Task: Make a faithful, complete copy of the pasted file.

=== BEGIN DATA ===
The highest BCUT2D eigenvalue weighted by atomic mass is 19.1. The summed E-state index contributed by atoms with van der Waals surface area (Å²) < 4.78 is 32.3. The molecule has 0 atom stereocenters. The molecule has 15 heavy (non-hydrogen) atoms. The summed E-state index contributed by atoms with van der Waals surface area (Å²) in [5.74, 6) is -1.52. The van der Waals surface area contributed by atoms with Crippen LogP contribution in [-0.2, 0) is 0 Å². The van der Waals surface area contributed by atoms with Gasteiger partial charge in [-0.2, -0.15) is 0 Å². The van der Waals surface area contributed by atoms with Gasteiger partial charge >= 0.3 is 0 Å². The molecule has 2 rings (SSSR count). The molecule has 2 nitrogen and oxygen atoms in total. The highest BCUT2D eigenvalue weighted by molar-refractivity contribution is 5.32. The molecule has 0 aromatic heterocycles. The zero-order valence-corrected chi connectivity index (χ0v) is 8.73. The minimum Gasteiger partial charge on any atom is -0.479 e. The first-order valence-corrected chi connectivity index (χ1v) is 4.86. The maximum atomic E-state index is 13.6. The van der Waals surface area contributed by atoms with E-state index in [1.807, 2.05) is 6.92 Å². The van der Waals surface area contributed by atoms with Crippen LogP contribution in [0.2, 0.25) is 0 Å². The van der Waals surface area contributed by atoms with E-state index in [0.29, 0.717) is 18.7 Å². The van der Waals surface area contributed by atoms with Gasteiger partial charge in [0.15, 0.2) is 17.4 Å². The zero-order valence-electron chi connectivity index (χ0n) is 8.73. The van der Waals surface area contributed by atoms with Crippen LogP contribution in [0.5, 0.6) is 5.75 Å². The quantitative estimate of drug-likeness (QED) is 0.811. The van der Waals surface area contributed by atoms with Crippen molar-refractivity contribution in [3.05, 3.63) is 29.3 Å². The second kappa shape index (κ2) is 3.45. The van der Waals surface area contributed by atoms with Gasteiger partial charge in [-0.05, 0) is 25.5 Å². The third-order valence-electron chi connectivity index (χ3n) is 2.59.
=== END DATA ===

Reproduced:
The highest BCUT2D eigenvalue weighted by atomic mass is 19.1. The summed E-state index contributed by atoms with van der Waals surface area (Å²) < 4.78 is 32.3. The molecule has 0 atom stereocenters. The molecule has 15 heavy (non-hydrogen) atoms. The summed E-state index contributed by atoms with van der Waals surface area (Å²) in [5.74, 6) is -1.52. The van der Waals surface area contributed by atoms with Crippen LogP contribution in [-0.2, 0) is 0 Å². The van der Waals surface area contributed by atoms with Gasteiger partial charge in [-0.2, -0.15) is 0 Å². The van der Waals surface area contributed by atoms with Gasteiger partial charge >= 0.3 is 0 Å². The molecule has 2 rings (SSSR count). The molecule has 2 nitrogen and oxygen atoms in total. The highest BCUT2D eigenvalue weighted by molar-refractivity contribution is 5.32. The molecule has 0 aromatic heterocycles. The zero-order valence-corrected chi connectivity index (χ0v) is 8.73. The minimum Gasteiger partial charge on any atom is -0.479 e. The first-order valence-corrected chi connectivity index (χ1v) is 4.86. The maximum atomic E-state index is 13.6. The van der Waals surface area contributed by atoms with E-state index in [1.807, 2.05) is 6.92 Å². The van der Waals surface area contributed by atoms with Crippen LogP contribution in [0.2, 0.25) is 0 Å². The van der Waals surface area contributed by atoms with E-state index in [0.29, 0.717) is 18.7 Å². The van der Waals surface area contributed by atoms with Gasteiger partial charge in [0.15, 0.2) is 17.4 Å². The zero-order valence-electron chi connectivity index (χ0n) is 8.73. The van der Waals surface area contributed by atoms with Crippen LogP contribution in [0.5, 0.6) is 5.75 Å². The quantitative estimate of drug-likeness (QED) is 0.811. The van der Waals surface area contributed by atoms with Crippen molar-refractivity contribution in [3.05, 3.63) is 29.3 Å². The second kappa shape index (κ2) is 3.45. The van der Waals surface area contributed by atoms with Gasteiger partial charge in [-0.05, 0) is 25.5 Å². The third-order valence-electron chi connectivity index (χ3n) is 2.59.